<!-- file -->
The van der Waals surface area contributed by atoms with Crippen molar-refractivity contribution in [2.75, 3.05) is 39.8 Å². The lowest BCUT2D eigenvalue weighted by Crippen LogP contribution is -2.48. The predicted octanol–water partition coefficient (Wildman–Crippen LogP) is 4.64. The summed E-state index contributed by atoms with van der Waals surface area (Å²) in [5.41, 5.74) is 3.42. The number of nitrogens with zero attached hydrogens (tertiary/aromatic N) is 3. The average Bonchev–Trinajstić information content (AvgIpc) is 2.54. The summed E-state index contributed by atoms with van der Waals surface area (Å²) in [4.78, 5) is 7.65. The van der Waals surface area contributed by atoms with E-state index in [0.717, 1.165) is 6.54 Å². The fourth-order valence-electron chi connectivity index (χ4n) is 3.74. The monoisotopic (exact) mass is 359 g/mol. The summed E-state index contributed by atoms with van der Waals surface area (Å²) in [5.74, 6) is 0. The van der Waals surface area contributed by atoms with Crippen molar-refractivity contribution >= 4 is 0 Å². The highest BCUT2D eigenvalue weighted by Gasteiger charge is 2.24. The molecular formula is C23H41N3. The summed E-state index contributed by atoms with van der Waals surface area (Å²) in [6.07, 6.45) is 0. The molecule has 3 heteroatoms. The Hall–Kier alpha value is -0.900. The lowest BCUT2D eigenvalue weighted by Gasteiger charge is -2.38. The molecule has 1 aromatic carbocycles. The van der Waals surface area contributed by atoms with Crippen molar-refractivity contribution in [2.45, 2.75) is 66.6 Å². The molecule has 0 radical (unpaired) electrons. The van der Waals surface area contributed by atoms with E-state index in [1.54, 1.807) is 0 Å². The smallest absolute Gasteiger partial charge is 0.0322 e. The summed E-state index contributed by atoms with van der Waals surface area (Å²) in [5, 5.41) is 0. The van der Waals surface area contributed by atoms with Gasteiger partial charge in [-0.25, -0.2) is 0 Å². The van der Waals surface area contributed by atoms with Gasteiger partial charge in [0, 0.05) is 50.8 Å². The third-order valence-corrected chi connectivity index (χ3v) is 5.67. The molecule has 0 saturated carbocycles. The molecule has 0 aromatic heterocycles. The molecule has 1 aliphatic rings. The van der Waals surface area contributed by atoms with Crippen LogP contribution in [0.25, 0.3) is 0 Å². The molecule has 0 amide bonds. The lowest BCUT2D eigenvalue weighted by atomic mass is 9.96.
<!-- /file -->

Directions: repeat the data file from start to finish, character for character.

The van der Waals surface area contributed by atoms with Crippen molar-refractivity contribution in [2.75, 3.05) is 39.8 Å². The lowest BCUT2D eigenvalue weighted by Crippen LogP contribution is -2.48. The predicted octanol–water partition coefficient (Wildman–Crippen LogP) is 4.64. The summed E-state index contributed by atoms with van der Waals surface area (Å²) in [5.41, 5.74) is 3.42. The number of nitrogens with zero attached hydrogens (tertiary/aromatic N) is 3. The average Bonchev–Trinajstić information content (AvgIpc) is 2.54. The summed E-state index contributed by atoms with van der Waals surface area (Å²) in [4.78, 5) is 7.65. The van der Waals surface area contributed by atoms with E-state index in [0.717, 1.165) is 6.54 Å². The fourth-order valence-electron chi connectivity index (χ4n) is 3.74. The monoisotopic (exact) mass is 359 g/mol. The summed E-state index contributed by atoms with van der Waals surface area (Å²) in [5.74, 6) is 0. The van der Waals surface area contributed by atoms with Crippen molar-refractivity contribution >= 4 is 0 Å². The highest BCUT2D eigenvalue weighted by Gasteiger charge is 2.24. The molecular formula is C23H41N3. The summed E-state index contributed by atoms with van der Waals surface area (Å²) in [6.07, 6.45) is 0. The molecule has 3 heteroatoms. The Hall–Kier alpha value is -0.900. The lowest BCUT2D eigenvalue weighted by Gasteiger charge is -2.38. The molecule has 1 aromatic carbocycles. The van der Waals surface area contributed by atoms with Crippen molar-refractivity contribution in [2.45, 2.75) is 66.6 Å². The molecule has 0 radical (unpaired) electrons. The van der Waals surface area contributed by atoms with E-state index in [1.54, 1.807) is 0 Å². The smallest absolute Gasteiger partial charge is 0.0322 e. The summed E-state index contributed by atoms with van der Waals surface area (Å²) in [5, 5.41) is 0. The van der Waals surface area contributed by atoms with Gasteiger partial charge in [-0.25, -0.2) is 0 Å². The van der Waals surface area contributed by atoms with Gasteiger partial charge in [0, 0.05) is 50.8 Å². The third-order valence-corrected chi connectivity index (χ3v) is 5.67. The molecule has 0 saturated carbocycles. The molecule has 0 aromatic heterocycles. The molecule has 1 aliphatic rings. The van der Waals surface area contributed by atoms with Crippen LogP contribution in [0.25, 0.3) is 0 Å². The molecule has 0 amide bonds. The lowest BCUT2D eigenvalue weighted by atomic mass is 9.96.